• avatar
    Jeff Waingrow

    If someone’s going to put 40,000 miles on a year, might it not make sense to buy a car with a long warranty and keep it for the warranty period and then move on to the next one? I’m thinking Hundai, even if the model you choose is a bit over budget. After all, it’s your total expenditure through the years that matters more than just the initial purchase price. Am I missing something here?

  • avatar

    +1 to what Wallstreet said – get an Outback. Specfically, look at the previous-geneartion 3.0R. It’s basically your Volvo XC, minus the pricey repairs. I actually have the 4-cyl turbo version with the 5-speed manual, and it’s a lot of fun to drive and fairly reliable as it approaches 80k miles, but you said you don’t want a manual, so I’d opt for the smoother power delivery of the flat-6, which will be a better match for the automatic.

  • avatar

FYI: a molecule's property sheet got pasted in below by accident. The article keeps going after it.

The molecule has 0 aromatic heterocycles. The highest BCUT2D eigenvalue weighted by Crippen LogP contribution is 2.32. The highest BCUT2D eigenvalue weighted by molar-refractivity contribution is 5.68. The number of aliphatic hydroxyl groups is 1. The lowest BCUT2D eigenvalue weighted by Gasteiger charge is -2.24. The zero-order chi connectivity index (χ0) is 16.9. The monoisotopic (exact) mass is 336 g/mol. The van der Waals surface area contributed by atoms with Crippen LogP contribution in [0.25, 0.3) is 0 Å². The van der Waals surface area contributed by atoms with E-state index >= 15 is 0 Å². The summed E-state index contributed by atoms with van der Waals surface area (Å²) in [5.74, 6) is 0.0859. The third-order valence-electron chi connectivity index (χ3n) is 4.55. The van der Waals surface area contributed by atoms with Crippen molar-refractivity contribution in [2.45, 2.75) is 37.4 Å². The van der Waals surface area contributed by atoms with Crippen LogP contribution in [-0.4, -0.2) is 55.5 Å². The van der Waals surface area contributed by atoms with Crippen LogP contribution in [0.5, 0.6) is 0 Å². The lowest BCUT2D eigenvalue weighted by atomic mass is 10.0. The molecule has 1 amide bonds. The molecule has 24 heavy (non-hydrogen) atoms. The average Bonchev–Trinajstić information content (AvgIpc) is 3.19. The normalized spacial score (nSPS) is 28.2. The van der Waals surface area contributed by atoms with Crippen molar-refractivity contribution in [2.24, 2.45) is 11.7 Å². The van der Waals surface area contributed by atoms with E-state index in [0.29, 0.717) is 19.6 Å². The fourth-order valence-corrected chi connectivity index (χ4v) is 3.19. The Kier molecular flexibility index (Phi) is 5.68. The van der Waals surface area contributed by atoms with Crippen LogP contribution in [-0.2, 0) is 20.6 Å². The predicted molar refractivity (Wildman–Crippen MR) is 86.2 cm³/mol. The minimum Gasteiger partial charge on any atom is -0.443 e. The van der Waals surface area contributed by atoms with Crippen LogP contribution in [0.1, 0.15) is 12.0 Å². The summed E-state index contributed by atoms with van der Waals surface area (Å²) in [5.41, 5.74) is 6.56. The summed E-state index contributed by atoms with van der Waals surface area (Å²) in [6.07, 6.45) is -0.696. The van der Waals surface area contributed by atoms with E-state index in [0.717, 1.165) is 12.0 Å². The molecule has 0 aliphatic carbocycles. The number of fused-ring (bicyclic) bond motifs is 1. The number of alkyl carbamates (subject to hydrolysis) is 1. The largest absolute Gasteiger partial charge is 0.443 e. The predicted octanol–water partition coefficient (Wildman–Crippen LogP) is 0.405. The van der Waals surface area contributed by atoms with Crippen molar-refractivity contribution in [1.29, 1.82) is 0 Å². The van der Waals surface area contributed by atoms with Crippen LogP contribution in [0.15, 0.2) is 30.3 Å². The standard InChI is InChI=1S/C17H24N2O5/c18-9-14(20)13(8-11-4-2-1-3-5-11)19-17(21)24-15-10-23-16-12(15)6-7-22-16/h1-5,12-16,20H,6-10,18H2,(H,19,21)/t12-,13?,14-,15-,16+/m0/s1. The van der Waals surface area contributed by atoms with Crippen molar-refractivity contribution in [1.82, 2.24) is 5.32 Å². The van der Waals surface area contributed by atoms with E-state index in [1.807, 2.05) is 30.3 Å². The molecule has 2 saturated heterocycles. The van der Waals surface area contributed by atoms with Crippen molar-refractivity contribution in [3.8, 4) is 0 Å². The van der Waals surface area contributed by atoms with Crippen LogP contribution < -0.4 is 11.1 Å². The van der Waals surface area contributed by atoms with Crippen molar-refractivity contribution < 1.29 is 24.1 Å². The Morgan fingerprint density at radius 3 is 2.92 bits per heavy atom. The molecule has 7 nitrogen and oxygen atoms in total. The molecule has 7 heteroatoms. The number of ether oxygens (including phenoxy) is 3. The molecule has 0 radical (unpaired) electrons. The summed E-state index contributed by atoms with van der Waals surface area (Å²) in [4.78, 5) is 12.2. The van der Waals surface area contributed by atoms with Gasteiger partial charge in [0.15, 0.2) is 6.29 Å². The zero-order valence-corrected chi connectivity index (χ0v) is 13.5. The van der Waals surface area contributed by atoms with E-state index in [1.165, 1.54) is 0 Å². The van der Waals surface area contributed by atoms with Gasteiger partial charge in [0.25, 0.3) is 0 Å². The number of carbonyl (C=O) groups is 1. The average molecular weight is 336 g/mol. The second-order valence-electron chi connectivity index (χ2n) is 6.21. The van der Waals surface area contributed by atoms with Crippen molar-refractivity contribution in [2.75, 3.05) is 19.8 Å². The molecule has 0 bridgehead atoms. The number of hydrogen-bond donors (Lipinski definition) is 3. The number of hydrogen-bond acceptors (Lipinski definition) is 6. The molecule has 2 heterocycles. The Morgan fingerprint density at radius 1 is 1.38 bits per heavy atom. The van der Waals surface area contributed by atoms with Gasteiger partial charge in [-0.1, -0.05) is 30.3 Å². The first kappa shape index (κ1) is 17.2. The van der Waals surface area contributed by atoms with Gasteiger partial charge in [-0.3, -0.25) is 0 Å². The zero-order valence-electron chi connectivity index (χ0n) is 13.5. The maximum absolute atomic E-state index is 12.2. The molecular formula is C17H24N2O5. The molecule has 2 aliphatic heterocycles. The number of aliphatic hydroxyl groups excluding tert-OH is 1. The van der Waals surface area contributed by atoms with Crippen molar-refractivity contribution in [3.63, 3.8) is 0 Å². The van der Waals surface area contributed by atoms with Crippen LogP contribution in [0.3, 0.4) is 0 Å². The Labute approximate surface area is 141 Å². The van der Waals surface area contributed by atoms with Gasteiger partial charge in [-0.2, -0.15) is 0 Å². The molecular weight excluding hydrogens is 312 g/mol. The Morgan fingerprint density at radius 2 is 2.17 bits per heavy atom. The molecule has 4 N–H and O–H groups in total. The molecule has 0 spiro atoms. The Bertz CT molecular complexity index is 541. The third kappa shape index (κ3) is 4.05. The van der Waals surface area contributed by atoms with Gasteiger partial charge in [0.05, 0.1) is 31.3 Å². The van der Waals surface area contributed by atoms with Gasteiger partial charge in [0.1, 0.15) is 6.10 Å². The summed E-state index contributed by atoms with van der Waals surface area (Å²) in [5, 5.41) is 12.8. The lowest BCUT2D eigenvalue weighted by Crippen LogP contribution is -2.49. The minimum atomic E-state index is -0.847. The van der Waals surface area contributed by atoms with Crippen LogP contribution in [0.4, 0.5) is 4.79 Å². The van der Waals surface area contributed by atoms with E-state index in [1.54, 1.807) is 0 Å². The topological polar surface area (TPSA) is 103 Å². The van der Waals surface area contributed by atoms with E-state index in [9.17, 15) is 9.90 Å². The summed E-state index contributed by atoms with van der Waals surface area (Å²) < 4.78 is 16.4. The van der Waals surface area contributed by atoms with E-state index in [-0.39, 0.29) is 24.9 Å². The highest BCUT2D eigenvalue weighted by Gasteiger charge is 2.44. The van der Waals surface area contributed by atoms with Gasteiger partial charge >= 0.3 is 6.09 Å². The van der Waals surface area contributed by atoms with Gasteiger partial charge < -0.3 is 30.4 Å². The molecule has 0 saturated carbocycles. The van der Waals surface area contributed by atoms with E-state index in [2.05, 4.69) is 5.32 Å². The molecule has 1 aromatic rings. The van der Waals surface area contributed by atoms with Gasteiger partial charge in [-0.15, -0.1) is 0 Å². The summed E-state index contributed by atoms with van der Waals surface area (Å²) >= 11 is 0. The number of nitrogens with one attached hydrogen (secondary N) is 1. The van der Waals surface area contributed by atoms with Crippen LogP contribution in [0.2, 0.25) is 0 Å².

Though SexyCpotatoes and jmo disagree with each other, their suggestions were the first things that came to mind for me – either a late model used Sonata or a new Camry Hybrid. At 40,000 per year his 23 mpg Volvo uses 1739 gallons of gas per year. At $3.50/gallon, that’s a fuel cost of $6086/yr. A Sonata that returns 33 mpg highway would use 1212 gallons per year and would cost you $4242 in fuel a year. At $4.00/gallon, the difference between the two cars is more than $2000 per year. The Camry Hybrid, Sonata Hybrid and new Ford Fusion hybrid would be harder to justify on pure dollars and cents. Let’s say you get 43 mpg highway on any of these which is probably a bit of a stretch, that means you’d use 930 gallons to drive $40,000 miles. At $3.50/gallon, that would be a total fuel cost of $3,255, roughly $1000 less than the non-hybrid Sonata. It would take about a decade to make up the difference in price on fuel cost alone.

    • 0 avatar

      I’m not really arguing for the Toyota hybrid in terms of fuel efficiency, but rather that it’s hyper-reliable.

      • 0 avatar